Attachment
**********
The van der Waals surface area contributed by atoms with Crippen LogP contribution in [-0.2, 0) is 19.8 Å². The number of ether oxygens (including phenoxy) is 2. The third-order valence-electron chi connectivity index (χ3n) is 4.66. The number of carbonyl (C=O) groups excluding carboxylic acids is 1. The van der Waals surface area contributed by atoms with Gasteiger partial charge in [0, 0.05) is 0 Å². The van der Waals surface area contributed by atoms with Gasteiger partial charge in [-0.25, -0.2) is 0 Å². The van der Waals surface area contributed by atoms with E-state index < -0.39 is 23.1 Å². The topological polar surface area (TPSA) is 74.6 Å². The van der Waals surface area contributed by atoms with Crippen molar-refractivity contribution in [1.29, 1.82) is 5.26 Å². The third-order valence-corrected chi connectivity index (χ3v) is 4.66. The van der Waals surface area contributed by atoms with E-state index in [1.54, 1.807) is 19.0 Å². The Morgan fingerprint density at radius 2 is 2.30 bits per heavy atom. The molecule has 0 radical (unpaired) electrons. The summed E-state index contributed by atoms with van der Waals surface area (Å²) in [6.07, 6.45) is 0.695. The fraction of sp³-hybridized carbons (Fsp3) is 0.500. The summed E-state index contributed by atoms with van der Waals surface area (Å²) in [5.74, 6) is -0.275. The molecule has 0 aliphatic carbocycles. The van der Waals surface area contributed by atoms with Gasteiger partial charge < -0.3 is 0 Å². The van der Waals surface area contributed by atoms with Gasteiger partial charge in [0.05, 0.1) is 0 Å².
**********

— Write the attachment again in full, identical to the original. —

The van der Waals surface area contributed by atoms with Crippen LogP contribution in [-0.2, 0) is 19.8 Å². The number of ether oxygens (including phenoxy) is 2. The third-order valence-electron chi connectivity index (χ3n) is 4.66. The number of carbonyl (C=O) groups excluding carboxylic acids is 1. The van der Waals surface area contributed by atoms with Gasteiger partial charge in [0, 0.05) is 0 Å². The van der Waals surface area contributed by atoms with Gasteiger partial charge in [-0.25, -0.2) is 0 Å². The van der Waals surface area contributed by atoms with E-state index < -0.39 is 23.1 Å². The topological polar surface area (TPSA) is 74.6 Å². The van der Waals surface area contributed by atoms with Crippen molar-refractivity contribution in [1.29, 1.82) is 5.26 Å². The third-order valence-corrected chi connectivity index (χ3v) is 4.66. The van der Waals surface area contributed by atoms with E-state index in [1.54, 1.807) is 19.0 Å². The Morgan fingerprint density at radius 2 is 2.30 bits per heavy atom. The molecule has 0 radical (unpaired) electrons. The summed E-state index contributed by atoms with van der Waals surface area (Å²) in [6.07, 6.45) is 0.695. The fraction of sp³-hybridized carbons (Fsp3) is 0.500. The summed E-state index contributed by atoms with van der Waals surface area (Å²) in [5.74, 6) is -0.275. The molecule has 0 aliphatic carbocycles. The van der Waals surface area contributed by atoms with Gasteiger partial charge < -0.3 is 0 Å². The van der Waals surface area contributed by atoms with Gasteiger partial charge in [0.05, 0.1) is 0 Å².